US intelligence officials early warnings to President Trump about coronavirus went unheeded
WASHINGTON - U.S. intelligence agencies were issuing ominous, classified warnings in January and February about the global danger posed by the coronavirus while President Donald Trump and lawmakers played down the threat and failed to take action that might have slowed the spread of the pathogen, according to U.S. officials familiar with spy agency reporting.
The intelligence reports didn’t predict when the virus might land on U.S. shores or recommend particular steps that public health officials should take, issues outside the purview of the intelligence agencies. But they did track the spread of the virus in China, and later in other countries, and warned that Chinese officials appeared to be minimizing the severity of the outbreak.
Taken together, the reports and warnings painted an early picture of a virus that showed the characteristics of a globe-?encircling pandemic that could require governments to take swift actions to contain it. But despite that constant flow of reporting, Trump continued publicly and privately to play down the threat the virus posed to Americans. Lawmakers, too, did not grapple with the virus in earnest until this month, as officials scrambled to keep citizens in their homes and hospitals braced for a surge in patients suffering from COVID-19, the disease caused by the coronavirus.
Intelligence agencies “have been warning on this since January,” said a U.S. official who had access to intelligence reporting that was disseminated to members of Congress and their staffs as well as to officials in the Trump administration, and who, along with others, spoke on the condition of anonymity to describe sensitive information.
“Donald Trump may not have been expecting this, but a lot of other people in the government were - they just couldn’t get him to do anything about it,” this official said. “The system was blinking red.”
Spokespeople for the CIA and the Office of the Director of National Intelligence declined to comment, and a White House spokesman rebutted criticism of Trump’s response.
“President Trump has taken historic, aggressive measures to protect the health, wealth and safety of the American people - and did so, while the media and Democrats chose to only focus on the stupid politics of a sham illegitimate impeachment,” Hogan Gidley said in a statement. “It’s more than disgusting, despicable and disgraceful for cowardly unnamed sources to attempt to rewrite history - it’s a clear threat to this great country.”
Public health experts have criticized China for being slow to respond to the coronavirus outbreak, which originated in Wuhan, and have said precious time was lost in the effort to slow the spread. At a White House briefing Friday, Health and Human Services Secretary Alex Azar said officials had been alerted to the initial reports of the virus by discussions that the director of the Centers for Disease Control and Prevention had with Chinese colleagues on Jan. 3.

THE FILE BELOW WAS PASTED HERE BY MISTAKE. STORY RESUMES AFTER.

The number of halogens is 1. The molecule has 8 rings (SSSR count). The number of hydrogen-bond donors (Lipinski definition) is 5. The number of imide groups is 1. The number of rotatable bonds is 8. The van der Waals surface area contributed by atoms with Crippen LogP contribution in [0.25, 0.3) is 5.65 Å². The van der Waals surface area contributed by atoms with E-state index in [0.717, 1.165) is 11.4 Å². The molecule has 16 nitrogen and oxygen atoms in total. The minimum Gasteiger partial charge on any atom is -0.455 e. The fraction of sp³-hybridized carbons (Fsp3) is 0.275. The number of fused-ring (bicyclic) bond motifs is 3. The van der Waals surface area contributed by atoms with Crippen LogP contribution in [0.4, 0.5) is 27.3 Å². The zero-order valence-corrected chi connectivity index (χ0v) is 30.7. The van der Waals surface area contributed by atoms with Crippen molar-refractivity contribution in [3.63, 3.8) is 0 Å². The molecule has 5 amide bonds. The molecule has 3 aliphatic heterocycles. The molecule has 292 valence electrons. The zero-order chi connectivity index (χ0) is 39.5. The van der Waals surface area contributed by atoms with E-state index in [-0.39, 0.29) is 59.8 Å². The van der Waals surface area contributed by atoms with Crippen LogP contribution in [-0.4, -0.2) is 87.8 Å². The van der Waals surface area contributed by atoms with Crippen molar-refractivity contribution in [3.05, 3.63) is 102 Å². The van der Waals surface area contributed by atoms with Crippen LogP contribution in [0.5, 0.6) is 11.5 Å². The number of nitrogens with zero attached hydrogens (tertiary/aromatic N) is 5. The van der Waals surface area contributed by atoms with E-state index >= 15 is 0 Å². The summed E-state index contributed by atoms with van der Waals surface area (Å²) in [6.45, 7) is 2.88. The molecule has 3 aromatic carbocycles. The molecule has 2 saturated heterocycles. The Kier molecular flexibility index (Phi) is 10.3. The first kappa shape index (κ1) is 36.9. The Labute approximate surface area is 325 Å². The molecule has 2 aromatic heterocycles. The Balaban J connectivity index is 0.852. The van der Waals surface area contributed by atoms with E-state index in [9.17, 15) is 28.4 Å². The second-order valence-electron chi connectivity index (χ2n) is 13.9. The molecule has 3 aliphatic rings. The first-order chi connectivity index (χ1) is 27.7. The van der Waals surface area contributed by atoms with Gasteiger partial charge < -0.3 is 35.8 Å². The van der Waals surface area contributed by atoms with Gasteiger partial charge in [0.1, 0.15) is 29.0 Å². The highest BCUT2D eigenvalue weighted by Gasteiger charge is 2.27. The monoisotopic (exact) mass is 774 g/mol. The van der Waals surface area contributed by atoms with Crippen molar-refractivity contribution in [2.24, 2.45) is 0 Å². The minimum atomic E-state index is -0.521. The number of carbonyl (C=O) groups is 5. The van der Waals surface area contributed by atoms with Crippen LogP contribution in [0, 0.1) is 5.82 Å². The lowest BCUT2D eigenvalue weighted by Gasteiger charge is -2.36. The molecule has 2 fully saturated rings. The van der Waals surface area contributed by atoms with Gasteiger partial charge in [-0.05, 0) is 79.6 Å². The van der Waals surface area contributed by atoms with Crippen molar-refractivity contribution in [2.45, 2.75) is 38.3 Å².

The warnings from U.S. intelligence agencies increased in volume toward the end of January and into early February, said officials familiar with the reports. By then, a majority of the intelligence reporting included in daily briefing papers and digests from the Office of the Director of National Intelligence and the CIA was about COVID-19, said officials who have read the reports.
The surge in warnings coincided with a move by Sen. Richard Burr, R-North Carolina, to sell dozens of stocks worth between $628,033 and $1.72 million. As chairman of the Senate Intelligence Committee, Burr was privy to virtually all of the highly classified reporting on the coronavirus. Burr issued a statement Friday defending his sell-off, saying he did so based entirely on publicly available information, and he called for the Senate Ethics Committee to investigate.
A key task for analysts during disease outbreaks is to determine whether foreign officials are trying to minimize the effects of an outbreak or take steps to hide a public health crisis, according to current and former officials familiar with the process.
January: Some discussions
At the State Department, personnel had been nervously tracking early reports about the virus. One official noted that it was discussed at a meeting in the third week of January, around the time that cable traffic showed that U.S. diplomats in Wuhan were being brought home on chartered planes - a sign that the public health risk was significant. A colleague at the White House mentioned how concerned he was about the transmissibility of the virus.
Inside the White House, Trump’s advisers struggled to get him to take the virus seriously, according to multiple officials with knowledge of meetings among those advisers and with the president.